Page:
Top 10 Best PDF Readers on Linux

Working with PDF files is basic nowadays, but you need a program to do it. In Linux, we have many good quality ones and in this post, we will tell you which are the TOP 10 PDF readers.

Quickly, it is worth saying that a PDF Reader is an application that allows us to open PDF files. They usually have several built-in tools to make reading more productive such as zoom or full-screen mode.

In this list, we only care about the best ones regardless of whether they are OpenSource or not. I’ll just let you know so you can make your decision.

Let’s get started.

Top 10 PDF Readers on Linux

1) Evince

Evince is a document viewer for multiple document formats. The goal of evince is to replace the multiple document viewers that exist on the GNOME Desktop with a single simple application.

Evince pdf reader
Evince pdf reader

Despite being so simple, it is possible to have advanced features such as zoom, bookmarks, and more. It is very fast and is available on all distributions that use GNOME.

2) Okular

Okular is a universal document viewer developed by KDE. Okular works on multiple platforms, including but not limited to Linux, Windows, macOS, *BSD, etc.


As of today, the last stable release is Okular 20.12 which incorporates many improvements. This program is included in the repositories of many distributions and is intended for KDE.

3) Foxit Reader

We already talked about this program in this post, it is a powerful and light PDF reader that, unlike the other two programs, is proprietary but we can use it without problems in Linux.

It offers functions such as shared viewing, creation, and editing, digital signature, and printing of PDF files. All in a very clean and easy to use graphical interface.

4) Atril

Atril‘s performance and graphical interface is quite similar to Evince but with a few tweaks. Atril is designed for the MATE desktop, which is the Gnome 2 fork, so it is lighter and can be used on high-end computers.

PDF Readers - Atril screenshot
PDF Readers – Atril screenshot

It can display and print PostScript (PS), Encapsulated PostScript (EPS), DJVU, DVI, XPS, and Portable Document Format (PDF) files. When supported by the document, it also allows searching for text, copying text to the clipboard, hypertext navigation, and table-of-contents bookmarks.

Another advantage is that it is OpenSource.

5) MuPDF

If there is one phrase with which we can define MuPDF, it is simplicity and power. MuPDF is an open-source document viewer developed in C. It supports document file formats such as PDF, XPS, EPUB, OpenXPS.

Being created in C language guarantees speed, stability, and the ability to open large files. On the downside, it has few options, but it is ideal for environments where there are not many resources.


According to the project’s website:

GNU GV allows viewing and navigating PostScript and PDF documents on an X display, by providing a graphical user interface for the Ghostscript interpreter.

So we can assume that it is for low-resource computers like home servers or other computers. Despite this, it is perfectly usable.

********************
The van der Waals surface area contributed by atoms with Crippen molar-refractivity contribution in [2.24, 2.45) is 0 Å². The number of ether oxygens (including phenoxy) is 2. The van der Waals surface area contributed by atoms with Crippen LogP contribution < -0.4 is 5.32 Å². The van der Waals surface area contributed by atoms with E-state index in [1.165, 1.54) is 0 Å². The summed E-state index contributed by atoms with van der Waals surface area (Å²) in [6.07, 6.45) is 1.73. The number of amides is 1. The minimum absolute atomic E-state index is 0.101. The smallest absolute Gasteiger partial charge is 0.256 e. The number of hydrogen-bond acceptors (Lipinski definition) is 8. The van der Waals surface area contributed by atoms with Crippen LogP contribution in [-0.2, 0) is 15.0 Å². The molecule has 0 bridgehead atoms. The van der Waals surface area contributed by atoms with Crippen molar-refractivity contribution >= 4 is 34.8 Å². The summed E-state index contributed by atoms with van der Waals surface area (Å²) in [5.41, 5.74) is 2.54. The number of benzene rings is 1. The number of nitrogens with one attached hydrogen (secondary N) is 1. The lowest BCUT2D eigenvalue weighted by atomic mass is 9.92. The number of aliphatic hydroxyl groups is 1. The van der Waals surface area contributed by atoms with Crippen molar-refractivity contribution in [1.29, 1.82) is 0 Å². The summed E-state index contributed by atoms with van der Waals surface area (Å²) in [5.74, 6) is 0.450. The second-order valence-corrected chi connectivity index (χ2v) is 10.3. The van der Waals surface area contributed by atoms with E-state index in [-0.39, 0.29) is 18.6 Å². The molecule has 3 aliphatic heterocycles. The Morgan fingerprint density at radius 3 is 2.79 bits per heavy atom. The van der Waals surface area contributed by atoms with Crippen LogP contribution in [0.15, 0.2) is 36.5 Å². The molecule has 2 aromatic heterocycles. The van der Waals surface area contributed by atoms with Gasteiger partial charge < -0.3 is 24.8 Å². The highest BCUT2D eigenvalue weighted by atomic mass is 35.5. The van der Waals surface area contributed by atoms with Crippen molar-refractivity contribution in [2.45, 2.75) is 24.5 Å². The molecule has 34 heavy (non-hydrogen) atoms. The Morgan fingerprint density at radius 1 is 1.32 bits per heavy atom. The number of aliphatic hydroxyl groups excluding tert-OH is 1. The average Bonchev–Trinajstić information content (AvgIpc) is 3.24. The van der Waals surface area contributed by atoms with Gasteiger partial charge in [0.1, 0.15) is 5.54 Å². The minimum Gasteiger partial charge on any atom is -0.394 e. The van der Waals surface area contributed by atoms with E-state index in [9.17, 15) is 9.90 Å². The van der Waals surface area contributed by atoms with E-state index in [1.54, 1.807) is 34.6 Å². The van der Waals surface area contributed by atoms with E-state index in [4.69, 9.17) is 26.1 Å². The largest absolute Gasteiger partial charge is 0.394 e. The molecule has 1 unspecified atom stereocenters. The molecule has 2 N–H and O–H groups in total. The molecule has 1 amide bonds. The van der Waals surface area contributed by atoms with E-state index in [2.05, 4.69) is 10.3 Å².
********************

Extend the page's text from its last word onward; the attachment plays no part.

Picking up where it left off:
7) Slim PDF

This professional solution adds capabilities to a normal PDF reader. With Slim PDF you can open and view your PDF documents, add comments and other annotations, fill out interactive forms,validate digital signatures. In other words, it tries to rival other proprietary solutions on Linux.

It has a free version with which we can take advantage of many of its capabilities. Some features of this reader are:

  • An all-new user interfaces with light and dark theme support.
  • Improved navigation for a simplified PDF viewing experience.
  • A full range of advanced and customizable annotation tools.

You can download it from this link.

8) Zathura

This application stands out for its minimalism and its focus on using the keyboard to perform the operations you would expect from a PDF reader.

According to the project’s website:

Zathura is a highly customizable and functional document viewer. It provides a minimalistic and space-saving interface as well as an easy usage that mainly focuses on keyboard interaction.

So it is a solid alternative to be considered.

9) Adobe Acrobat Reader

This classic Adobe program for Windows is well known and can also be installed on Linux.

The application has features that make it one of the most popular options out there but the downside is that we don’t have access to the latest stable version so we have to moderate its use.

Anyway, we have a post where we explain how to get it.

10) Qoppa PDF Studio

It’s time to talk about another professional solution we have available for Linux.

PDF Studio is a cross-platform PDF reader that is reliable and easy to use. PDF Studio Viewer can annotate PDF documents and fill interactive forms.

Of course, there is a paid version where you can have access to other features focused on editing PDF files.

Instructions on how to download and use it can be found on the website project.

The top 10 PDF readers conclusion

In this post, we have presented you with many alternatives to install a PDF reader on Linux. Specifically, these are the best applications for it and now you can choose the one that best suits you and your needs.

Which one do you prefer? do you know any other? let us know in the comments and share this post.

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